By Peter R. Bornstein, a sole practitioner who has taught at NITA for over twenty years.
Among lawyers active in bar associations, teaching at NITA, or concerned with legal ethics, the words ‘professional’ and ‘professionalism’ have come into vogue. It is said that the rules of ethics as promulgated in the Code of Professional Responsibility, are binding rules for lawyers, and are enforced with severe penalties for their breach. These set a floor for lawyer behavior, but professionalism is different from ethics. It is aspirational, inspirational, and elusive. What does the word mean, and what is really said when a lawyer is called ‘unprofessional’?
In today’s society we have professional football players, professional police and fire departments, and professional hairdressers and cosmetologists. Most states license plumbers, chiropractors, social workers, barbers, and electricians. Does that mean that law as a profession is like financial planning, tennis, and nursing? Of course, that’s not what we mean when we apply the term to ourselves—or is it exactly what we mean? Is being a lawyer and practicing law only a regulated economic endeavor, a business not much different than being an accountant or stockbroker? The answer is that it is different—very different.
It is different because the law comes to society from ancient times. It is different because the law is a learned profession, not a regulated business or paid occupation. Historically there were four learned professional fields: the priesthood, the medical field, the military, and the law. Each required a long and difficult period of study before admission and further study after admission. Each limited those who were admitted by virtue of their competence and character. Each had a mechanism for policing bad apples like a court martial or defrocking. And each had an ethos, a mission, and a purpose higher and more noble, like “we do not lie, steal, or cheat, nor tolerate those who do,” or “do no harm,” or “equal justice under the law.” The ethos and mission of the profession is to serve the whole of society.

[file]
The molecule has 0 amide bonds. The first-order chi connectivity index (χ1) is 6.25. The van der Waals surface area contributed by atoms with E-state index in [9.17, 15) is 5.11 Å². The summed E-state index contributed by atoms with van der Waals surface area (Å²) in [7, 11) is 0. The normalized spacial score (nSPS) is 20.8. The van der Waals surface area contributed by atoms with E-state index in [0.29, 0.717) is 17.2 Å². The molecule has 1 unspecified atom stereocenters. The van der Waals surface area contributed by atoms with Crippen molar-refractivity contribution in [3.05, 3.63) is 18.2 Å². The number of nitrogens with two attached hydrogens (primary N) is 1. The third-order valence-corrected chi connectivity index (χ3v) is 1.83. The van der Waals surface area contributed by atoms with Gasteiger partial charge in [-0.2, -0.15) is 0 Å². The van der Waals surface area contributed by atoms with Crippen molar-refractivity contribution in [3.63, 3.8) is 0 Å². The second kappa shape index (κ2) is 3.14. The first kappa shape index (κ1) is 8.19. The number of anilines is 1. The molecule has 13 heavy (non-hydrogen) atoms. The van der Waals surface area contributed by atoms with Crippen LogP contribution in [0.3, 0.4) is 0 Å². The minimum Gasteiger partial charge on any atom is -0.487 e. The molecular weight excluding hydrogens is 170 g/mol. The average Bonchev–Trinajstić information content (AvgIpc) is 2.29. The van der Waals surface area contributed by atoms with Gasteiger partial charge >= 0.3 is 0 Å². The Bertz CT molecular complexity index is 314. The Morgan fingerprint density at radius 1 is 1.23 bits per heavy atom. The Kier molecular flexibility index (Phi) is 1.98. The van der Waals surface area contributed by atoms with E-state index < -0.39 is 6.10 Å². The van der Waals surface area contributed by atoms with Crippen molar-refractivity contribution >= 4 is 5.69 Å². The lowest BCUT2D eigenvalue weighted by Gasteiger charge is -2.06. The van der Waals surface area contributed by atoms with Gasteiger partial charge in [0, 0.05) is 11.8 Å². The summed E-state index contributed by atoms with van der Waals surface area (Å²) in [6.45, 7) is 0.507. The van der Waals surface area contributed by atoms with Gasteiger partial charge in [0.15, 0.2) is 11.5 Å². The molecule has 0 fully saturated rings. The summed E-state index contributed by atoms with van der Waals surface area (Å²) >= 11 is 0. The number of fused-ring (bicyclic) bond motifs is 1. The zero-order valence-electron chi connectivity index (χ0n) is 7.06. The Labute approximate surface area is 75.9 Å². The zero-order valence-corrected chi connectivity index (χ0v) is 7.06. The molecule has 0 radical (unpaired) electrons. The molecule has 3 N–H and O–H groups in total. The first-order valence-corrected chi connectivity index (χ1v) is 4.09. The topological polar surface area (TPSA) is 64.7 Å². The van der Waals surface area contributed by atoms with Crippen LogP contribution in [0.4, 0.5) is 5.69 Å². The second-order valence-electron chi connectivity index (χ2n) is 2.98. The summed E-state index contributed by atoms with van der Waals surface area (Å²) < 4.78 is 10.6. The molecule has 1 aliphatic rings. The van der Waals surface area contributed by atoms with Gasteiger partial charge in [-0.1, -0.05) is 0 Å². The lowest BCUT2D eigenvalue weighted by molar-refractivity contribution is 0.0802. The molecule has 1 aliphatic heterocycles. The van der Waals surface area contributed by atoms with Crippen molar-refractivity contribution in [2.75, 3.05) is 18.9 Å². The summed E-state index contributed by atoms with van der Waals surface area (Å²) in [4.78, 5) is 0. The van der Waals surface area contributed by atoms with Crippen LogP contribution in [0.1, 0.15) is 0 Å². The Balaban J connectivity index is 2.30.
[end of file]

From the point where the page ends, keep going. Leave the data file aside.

Lawyers who belong to a profession are keepers of The Rule of Law and believe that they ought to have a just society—one governed by laws, not men. Judge Russell Carparelli of the Colorado Court of Appeals has given the matter considerable thought. He has developed a curriculum for teaching certain skills to lawyers and would-be lawyers. He has developed an acronym to define the term: SECRET. The acronym works as follows:
Service to clients, profession, community
Excellence in knowledge, skill, judgment
Commitment to preserving the Rule of Law
Respect & civility in all interactions
Ethical in all dealings
Trustworthy in all words & deeds
Judge Carparelli has elaborated on his acronym by adding that lawyers as a group profess that everyone is entitled to enjoy the rights and benefits conferred on them under the law and to have the law applied fairly and impartially, and lawyers profess to use their knowledge, skills and understanding of the law to preserve equality, fairness, and the integrity of our legal system. He concludes by defining professionalism as the commitment lawyers make to these principles through conduct which demonstrates that commitment.
The reason lawyers are not like hairdressers or football players is because of their commitment to higher principles; and those who choose not to be committed to these principals are lawyers who are unprofessional.